Woman’s hour on BBC Radio 4, had an interesting item the other morning, about Undertakers. It set me thinking and researching. Ok, so a week ago I felt like death, this week I was in need of distraction from the creaks, groans and pain emanating from my body.
When you think of an undertaker, what image springs to mind? A sombre man dressed from top to toe in black? Perhaps attired in a top hat, tailcoat, or long dark Overcoat and leather gloves all above shoes polished as if for a military parade.
If we take a look back in time to the late 19th century, most deaths (apart from casualties at war) occurred in the home setting. The bodies stayed at home. Were laid out at home. Laid out by he women of the family or by a few chosen ones in the local community, sturdy stalwarts who were regularly called upon at times of hatching or dispatching.
In the 1930s public mortuaries & chapels of rest began to appear, but after the introduction of the National Health Service, ‘death’ was moved away from the domestic setting and was placed in the hands of funeral directors. These funeral directors were all men.
WITH TIME MANAGING FUNERALS BECAME BIG BUSINESS.
Bereaved families are vulnerable and often easily encouraged to show respect for the deceased with a good coffin, shiny hearse and multiple mourning coaches.
When arranging a basic burial, you might well be talking £3,000.00. Get more than one quote to compare costs.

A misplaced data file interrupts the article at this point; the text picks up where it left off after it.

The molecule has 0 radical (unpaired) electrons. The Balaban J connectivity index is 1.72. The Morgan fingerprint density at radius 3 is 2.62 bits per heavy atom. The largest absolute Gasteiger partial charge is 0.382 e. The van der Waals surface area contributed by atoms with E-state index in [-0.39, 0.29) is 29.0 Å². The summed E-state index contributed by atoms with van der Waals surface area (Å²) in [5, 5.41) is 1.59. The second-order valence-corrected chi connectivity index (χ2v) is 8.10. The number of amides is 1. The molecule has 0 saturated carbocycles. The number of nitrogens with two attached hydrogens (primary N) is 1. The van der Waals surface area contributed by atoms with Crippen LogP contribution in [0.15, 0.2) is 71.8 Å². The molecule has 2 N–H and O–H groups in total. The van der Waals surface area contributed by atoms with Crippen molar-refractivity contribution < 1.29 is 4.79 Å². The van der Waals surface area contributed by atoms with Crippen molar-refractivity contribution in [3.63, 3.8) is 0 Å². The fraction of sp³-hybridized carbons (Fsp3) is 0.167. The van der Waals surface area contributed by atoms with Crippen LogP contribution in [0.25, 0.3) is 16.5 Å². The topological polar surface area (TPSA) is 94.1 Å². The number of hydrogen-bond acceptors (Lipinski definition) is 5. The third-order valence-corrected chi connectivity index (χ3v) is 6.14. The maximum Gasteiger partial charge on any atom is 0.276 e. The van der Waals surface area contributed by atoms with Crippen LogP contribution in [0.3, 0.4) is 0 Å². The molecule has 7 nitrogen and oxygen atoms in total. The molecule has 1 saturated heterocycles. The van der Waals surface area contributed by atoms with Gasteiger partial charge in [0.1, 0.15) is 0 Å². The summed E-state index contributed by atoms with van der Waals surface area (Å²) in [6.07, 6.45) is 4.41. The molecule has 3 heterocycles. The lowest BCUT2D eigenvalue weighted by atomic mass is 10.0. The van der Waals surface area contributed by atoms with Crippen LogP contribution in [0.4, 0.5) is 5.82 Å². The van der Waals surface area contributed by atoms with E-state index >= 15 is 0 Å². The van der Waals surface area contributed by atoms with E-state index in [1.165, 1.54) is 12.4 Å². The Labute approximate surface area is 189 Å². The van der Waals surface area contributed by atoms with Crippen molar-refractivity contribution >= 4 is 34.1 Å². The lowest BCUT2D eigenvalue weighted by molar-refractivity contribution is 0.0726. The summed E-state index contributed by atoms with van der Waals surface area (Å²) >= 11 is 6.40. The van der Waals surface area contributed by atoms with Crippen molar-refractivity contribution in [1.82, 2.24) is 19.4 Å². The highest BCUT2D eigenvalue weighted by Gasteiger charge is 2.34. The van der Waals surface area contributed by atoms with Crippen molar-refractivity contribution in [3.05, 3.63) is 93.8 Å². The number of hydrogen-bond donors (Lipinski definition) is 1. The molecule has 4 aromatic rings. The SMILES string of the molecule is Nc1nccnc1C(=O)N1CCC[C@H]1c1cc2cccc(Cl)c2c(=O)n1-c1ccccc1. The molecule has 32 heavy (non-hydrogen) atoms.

The fee for the purchase of a plot depends on which cemetery is chosen, and where that cemetery is located. In my local graveyard, run by the local Council, the purchase of a grave plot for a resident of the borough is £300.00, it increases to £900.00 for a non resident. The 1st Opening £280.00, for a second and subsequent opening the cost would be £170.00. If you live in a large city, the costs may well be much higher.
On top of that – pun intended, Headstone Pricing can be anything from £900.00 to £2,650.00. These prices include installation of headstone, engraving of up to two names and sentiment but not cemetery fees of £100.00.
Then there will be costs to consider for a newspaper notice, flowers, and minister’s fee, the cost of a coffin, and the fees that are paid directly to the undertaker for the use of their services to arrange and conduct the funeral, tips for the organist and the verger at a church for making the preparations (dusting the front pews!). If you add in venue hire and catering costs, you might well be talking of £4,600 and odd pounds.
I told you it was BIG BUSINESS!